Hypodermic Needle Model
Uses & Gratifications
During the 1960s, as the first generation to grow up with television became grown ups, it became increasingly apparent to media theorists that audiences made choices about what they did when consuming texts. Far from being a passive mass, audiences were made up of individuals who actively consumed texts for different reasons and in different ways. In 1948 Lasswell suggested that media texts had the following functions for individuals and society:
Researchers Blulmer and Katz expanded this theory and published their own in 1974, stating that individuals might choose and use a text for the following purposes (ie uses and gratifications):
Diversion - escape from everyday problems and routine.
Personal Relationships - using the media for emotional and other interaction, eg) substituting soap operas for family life
Personal Identity - finding yourself reflected in texts, learning behaviour and values from texts
Surveillance - Information which could be useful for living eg) weather reports, financial news, holiday bargains
Since then, the list of Uses and Gratifications has been extended, particularly as new media forms have come along (eg video games, the internet)
ADS: MR T Snickers
Fast food ads - Maccy's
Burger King KFC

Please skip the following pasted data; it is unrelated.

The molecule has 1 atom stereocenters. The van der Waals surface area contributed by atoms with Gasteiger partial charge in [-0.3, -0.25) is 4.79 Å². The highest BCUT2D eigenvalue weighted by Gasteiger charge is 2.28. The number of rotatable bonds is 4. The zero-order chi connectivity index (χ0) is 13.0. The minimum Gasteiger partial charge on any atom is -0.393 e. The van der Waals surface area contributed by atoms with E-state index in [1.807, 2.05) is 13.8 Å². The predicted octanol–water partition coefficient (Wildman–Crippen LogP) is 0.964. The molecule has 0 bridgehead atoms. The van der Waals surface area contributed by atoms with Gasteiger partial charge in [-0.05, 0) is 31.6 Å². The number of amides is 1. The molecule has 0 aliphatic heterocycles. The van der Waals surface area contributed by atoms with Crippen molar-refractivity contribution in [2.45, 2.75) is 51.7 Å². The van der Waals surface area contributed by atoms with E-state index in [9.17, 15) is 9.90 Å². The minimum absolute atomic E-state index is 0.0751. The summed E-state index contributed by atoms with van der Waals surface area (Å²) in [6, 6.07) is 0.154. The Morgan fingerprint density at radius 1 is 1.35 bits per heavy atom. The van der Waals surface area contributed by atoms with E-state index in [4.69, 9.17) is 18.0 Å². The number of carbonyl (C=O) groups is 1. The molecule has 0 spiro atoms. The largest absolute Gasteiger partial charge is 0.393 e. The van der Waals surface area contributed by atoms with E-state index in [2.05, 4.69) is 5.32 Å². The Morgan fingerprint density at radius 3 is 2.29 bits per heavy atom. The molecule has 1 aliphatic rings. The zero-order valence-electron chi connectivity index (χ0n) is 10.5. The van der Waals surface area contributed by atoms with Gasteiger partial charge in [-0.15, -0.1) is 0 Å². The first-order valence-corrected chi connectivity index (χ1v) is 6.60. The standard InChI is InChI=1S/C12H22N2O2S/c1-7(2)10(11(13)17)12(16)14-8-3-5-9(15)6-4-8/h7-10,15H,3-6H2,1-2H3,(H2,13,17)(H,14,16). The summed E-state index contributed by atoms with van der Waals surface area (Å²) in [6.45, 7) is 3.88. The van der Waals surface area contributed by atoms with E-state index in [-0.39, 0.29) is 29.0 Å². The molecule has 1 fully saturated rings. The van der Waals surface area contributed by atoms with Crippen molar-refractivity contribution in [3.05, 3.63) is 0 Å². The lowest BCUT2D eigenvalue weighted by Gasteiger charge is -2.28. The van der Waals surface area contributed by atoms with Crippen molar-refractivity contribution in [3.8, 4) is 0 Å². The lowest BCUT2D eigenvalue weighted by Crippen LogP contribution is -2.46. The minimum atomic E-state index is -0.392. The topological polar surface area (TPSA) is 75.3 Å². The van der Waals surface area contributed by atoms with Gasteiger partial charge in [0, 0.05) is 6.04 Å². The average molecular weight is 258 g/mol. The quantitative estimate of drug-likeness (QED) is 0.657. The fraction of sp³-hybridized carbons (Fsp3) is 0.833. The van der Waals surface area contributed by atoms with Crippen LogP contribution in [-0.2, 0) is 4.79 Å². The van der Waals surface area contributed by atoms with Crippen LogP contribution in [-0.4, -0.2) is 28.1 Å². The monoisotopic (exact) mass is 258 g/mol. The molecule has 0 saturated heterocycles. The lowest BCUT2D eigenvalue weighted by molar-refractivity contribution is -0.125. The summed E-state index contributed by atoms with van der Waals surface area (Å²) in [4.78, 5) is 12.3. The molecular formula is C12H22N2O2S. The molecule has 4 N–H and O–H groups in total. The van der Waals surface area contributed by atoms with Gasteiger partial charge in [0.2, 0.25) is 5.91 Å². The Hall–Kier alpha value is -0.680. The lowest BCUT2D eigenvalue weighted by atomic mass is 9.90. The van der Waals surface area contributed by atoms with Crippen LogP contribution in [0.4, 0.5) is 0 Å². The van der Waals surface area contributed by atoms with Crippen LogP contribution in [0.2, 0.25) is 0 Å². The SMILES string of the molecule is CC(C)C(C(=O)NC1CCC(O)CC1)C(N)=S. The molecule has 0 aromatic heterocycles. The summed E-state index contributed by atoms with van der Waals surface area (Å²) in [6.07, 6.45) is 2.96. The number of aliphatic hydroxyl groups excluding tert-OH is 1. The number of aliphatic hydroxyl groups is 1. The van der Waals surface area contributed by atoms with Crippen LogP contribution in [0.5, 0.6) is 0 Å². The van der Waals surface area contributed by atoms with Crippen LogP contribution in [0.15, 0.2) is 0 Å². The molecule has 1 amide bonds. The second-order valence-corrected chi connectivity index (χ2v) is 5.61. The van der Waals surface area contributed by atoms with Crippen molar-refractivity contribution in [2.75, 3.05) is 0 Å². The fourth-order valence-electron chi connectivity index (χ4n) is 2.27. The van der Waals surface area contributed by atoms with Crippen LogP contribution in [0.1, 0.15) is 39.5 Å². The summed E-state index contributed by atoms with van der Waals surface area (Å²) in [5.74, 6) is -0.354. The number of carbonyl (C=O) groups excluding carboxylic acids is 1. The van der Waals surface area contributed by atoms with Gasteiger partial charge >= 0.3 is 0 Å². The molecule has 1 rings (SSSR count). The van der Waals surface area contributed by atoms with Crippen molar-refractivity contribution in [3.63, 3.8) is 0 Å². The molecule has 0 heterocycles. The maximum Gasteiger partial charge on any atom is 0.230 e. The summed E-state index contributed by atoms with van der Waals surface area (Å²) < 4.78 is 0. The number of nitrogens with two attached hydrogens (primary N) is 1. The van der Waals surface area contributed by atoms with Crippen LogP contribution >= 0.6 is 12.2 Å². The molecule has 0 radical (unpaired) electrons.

audio visual codes
working class/middle class
MS1 Mark scheme
FILM TRAILERS: Pride and Prejudice and Zombies
Candidates will be required to study how media texts are constructed and how
audiences and users respond to and interpret them using the following framework:
technical codes such as camerawork, lighting, editing and sound for
audio-visual media and graphic design elements for print-based and
language used and mode of address.
GCE AS/A MEDIA STUDIES 11
the role of selection, construction and anchorage in creating
how the media uses representations
the points of view, messages and values underlying those
Candidates will be expected to have studied a range of representations of:
regional and national identities.
(c) Audience Responses
Candidates will need to consider the ways in which different audiences can
respond to the same text in different ways. This will involve studying:
the ways in which audiences can be categorised (e.g., gender, age,
ethnicity, social & cultural background, advertisers' classifications)
how media producers and texts construct audiences and users
how audiences and users are positioned (including preferred,
negotiated and oppositional responses to that positioning).
Any media can be explored but the media texts used in the examination will
be selected from the following:
newspaper front pages
magazines (including comics)
websites (if selected for examination, websites will be reproduced in
computer game extracts.
Candidates will be expected to have studied a range of representations of:
regional and national identities.
A written examination paper of two and a half hours, assessing AO1 and AO2. This
will consist of three compulsory questions:
Question 1 requires an analysis of an audio/visual or print-based
Questions 2 and 3 will be based on representation and audience issues and
may be subdivided where appropriate (30 and 30).
Note: for questions 2 & 3, candidates will be expected to draw on their own studies of
representation and audience response issues.